Before you start beating the bushes to find your volunteers, it’s helpful to wrap your head around why they are so crucial to youth ministry. You might be thinking: well, I can’t lead everything. And if that’s your answer, you’re halfway there. Having a solid philosophy (and theology) around the “why and how” of volunteers will serve you and your ministry well.
First, accept the fact that you can’t do it alone.
I know, I know – it seems easier to shoulder all of the responsibility, because ultimately what happens in your ministry falls on you. This is an honest (and sometimes true) sentiment.
However, going lone wolf has a limited shelf life. Granted, it may take you a year or even two to start feeling burned out. But it will happen. And the reason for that is simple: ministry is best done as a team. When you have a stable of enthusiastic and willing volunteers, your ministry benefits. It removes blind spots and increases opportunities for collaboration.
Does that mean your ministry isn’t valid if you haven’t started building your volunteer group yet? No. It’s just vital, from the very beginning, to realize the importance of having other adults invested in and contributing to your ministry.
When we bring in volunteers, we are making a statement.
We’re saying: this is not about me. For some ministry leaders, this can be a bitter pill to swallow. So much of what we do in ministry, unfortunately, centers around the personality of the leader for that program.
Sometimes, that’s a good thing! Personality brings students and people in and creates a certain amount of energy that is undeniable. However, much like the “lone wolf” approach, a personality-based ministry will ultimately show cracks.
When we recruit volunteers and make them valuable parts of our ministries, we increase the number of adults who care about and minister to the students in our communities.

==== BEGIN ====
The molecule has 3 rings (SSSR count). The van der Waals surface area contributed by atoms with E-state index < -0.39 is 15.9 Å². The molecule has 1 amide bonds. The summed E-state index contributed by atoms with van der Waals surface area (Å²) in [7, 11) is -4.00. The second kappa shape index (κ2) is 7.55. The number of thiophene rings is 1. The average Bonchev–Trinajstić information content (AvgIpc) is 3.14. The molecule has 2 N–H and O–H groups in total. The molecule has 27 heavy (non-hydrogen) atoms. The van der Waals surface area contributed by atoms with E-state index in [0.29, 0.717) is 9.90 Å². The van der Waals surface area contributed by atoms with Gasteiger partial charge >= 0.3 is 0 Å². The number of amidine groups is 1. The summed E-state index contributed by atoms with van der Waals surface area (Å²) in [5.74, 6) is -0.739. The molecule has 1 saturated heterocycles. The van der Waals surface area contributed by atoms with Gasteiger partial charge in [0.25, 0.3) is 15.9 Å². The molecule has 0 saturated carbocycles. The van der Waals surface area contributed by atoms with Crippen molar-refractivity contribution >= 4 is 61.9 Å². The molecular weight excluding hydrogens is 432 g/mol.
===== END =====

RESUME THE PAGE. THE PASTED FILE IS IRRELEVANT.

For example, even the most dynamic and personable youth worker cannot connect deeply with every student they encounter. A diversity of volunteers makes sure every student will have an adult that connects with them. So, it’s not only good for you, but also for those in your church.
Most of us transition ministry jobs at least once in our career.
…And there’s nothing wrong with that! As a ministry leader, you should be looking for opportunities to grow and mature as professionals. However, unlike most other jobs, what you leave behind matters.
If you operate from a personality-based approach to ministry, there is a good chance the ministry program will have a tough time rebounding after you leave. When you create a strong and capable volunteer team, you’re building a future for ministry that doesn’t necessarily need you.
Nobody wants to work themselves out of a job. But the bigger question is: what are you leaving behind? How can you continue to serve the students in that ministry once you’ve transitioned to a new role? A robust volunteer base will leave your mark on a church long after you’ve moved.
Finally, think of your volunteers as colleagues, not servants.
To be a youth volunteer is to work in a confounding and holy place. “You want to work with teenagers...for free?” When you treat your volunteers like fellow ministry leaders, you honor the investment they’ve made into your ministry and the students it serves. This becomes a symbiotic relationship, where you have the opportunity to mentor them, and they have the opportunity to mentor you. It can be tough to cede control but allowing your volunteers to have real responsibilities within the ministry only increases buy-in.
This has been an excerpt from our eBook available here. In the volunteer eBook learn how to recruit & empower your church with your volunteers.